John the writer has painted that amazing picture of the Word who was God who had now come to earth but has now turned up the magnification, so to speak, to show how this man, the Word, first came into the public eye through the ministry of John the Baptist. He moves from Greek philosophical concepts to Hebrew historical language – Messiah – Lamb of God. He doesn’t explain these concepts, he simply introduces them via the means of the narrative of what happened. Jesus has said and done nothing yet but be baptized and heralded by John. We know nothing of him so far beyond what the two Johns have said; first the writer John through his lofty language of the Prologue, and then through the Baptist as part of his ministry of revealing him.

Within what John the Baptist says of him, the twofold work of Jesus is merely hinted at. He will take away our sin and he will baptize us in the Holy Spirit. They are mentioned in that order and indeed the reference to being baptized in the Spirit is sandwiched, so to speak between two declarations about Jesus being the Lamb of God. The truth is, of course, that we are only saved and can have a conversion experience because Jesus has died for us, and then we receive the Holy Spirit to empower us and enable us to have transformed lives,, but all the way through life we still have to rely upon the finished work of Christ on the Cross.

The picture of the sacrificial lamb comes, of course, from the Passover (see Ex 12) where the blood of a perfect lamb was shed so that the destroying angel would pass-over the homes of the Israelites and they would be saved when he saw the blood and passed them by. The apostle Paul understood this when he wrote, “For Christ, our Passover lamb, has been sacrificed.” (1 Cor 5:7) Likewise the apostle Peter: “For you know that it was not with perishable things such as silver or gold that you were redeemed from the empty way of life handed down to you from your forefathers, but with the precious blood of Christ, a lamb without blemish or defect.” (1 Pet 1:18,19)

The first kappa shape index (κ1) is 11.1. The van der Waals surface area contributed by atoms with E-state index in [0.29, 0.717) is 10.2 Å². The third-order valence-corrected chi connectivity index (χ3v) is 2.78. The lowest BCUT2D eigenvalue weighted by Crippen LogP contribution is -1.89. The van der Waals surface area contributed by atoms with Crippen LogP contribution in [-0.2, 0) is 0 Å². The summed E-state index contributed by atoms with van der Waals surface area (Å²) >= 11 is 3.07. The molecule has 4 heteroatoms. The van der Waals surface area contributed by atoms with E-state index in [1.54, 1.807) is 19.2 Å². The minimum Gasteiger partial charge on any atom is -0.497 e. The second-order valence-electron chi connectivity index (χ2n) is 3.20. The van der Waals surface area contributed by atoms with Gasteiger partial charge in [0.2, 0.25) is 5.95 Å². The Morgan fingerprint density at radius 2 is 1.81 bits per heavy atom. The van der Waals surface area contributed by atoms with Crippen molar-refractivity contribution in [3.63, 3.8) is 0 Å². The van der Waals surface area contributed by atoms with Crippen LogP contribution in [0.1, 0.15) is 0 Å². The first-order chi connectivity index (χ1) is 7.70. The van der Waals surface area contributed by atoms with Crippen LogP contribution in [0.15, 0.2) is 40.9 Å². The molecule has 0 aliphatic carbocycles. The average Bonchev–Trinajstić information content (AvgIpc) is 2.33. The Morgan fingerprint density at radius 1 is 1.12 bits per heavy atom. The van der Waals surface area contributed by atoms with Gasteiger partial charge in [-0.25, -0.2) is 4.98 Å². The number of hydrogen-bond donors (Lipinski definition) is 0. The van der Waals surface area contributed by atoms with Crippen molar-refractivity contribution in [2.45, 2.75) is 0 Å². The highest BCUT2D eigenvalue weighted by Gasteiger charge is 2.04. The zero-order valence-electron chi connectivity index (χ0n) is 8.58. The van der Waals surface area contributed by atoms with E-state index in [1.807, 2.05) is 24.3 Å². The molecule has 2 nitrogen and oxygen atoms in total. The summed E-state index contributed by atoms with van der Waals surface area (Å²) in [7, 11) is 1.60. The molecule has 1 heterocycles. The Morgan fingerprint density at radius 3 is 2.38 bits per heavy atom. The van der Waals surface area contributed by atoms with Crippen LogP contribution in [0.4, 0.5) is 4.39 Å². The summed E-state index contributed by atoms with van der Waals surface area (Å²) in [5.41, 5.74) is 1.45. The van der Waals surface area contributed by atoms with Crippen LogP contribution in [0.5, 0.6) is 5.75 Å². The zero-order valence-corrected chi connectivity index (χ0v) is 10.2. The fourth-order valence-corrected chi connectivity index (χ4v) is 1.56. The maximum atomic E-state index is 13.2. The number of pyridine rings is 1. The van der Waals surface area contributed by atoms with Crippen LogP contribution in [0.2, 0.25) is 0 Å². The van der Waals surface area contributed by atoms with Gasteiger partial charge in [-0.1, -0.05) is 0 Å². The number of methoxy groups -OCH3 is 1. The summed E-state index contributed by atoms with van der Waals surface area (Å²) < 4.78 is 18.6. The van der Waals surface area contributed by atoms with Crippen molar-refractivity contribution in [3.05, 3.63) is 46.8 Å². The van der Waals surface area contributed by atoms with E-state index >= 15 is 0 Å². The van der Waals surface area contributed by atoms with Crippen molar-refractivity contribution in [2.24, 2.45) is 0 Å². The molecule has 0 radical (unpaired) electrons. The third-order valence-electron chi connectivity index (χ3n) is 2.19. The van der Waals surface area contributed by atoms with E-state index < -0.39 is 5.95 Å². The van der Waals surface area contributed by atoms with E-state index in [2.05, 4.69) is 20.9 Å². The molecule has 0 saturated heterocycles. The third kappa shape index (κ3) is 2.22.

The pinnacle of this comes in Revelation before the throne of God: “Then I saw a Lamb, looking as if it had been slain, standing in the center of the throne….  He came and took the scroll from the right hand of him who sat on the throne. And when he had taken it, the four living creatures and the twenty-four elders fell down before the Lamb…..  And they sang a new song: “You are worthy to take the scroll and to open its seals, because you were slain, and with your blood you purchased men for God from every tribe and language and people and nation.” (Rev 5:6-9) There is no question that the Lamb is Jesus and in the chapters that follow it is ‘the Lamb’ who is mentioned again and again as the one who undoes the seals on the end time scroll.

So, from the great description of Jesus as the word, the light bringing life, John quickly moves us to the key reason for the coming of Jesus, the Son of God, to give his life as a sacrifice for sin, to take the punishment due to us. It is there from the word go in this first chapter – he is God, he has come in the form of a man and he has come to offer his life as a sacrifice for sin to win us back. Hallelujah!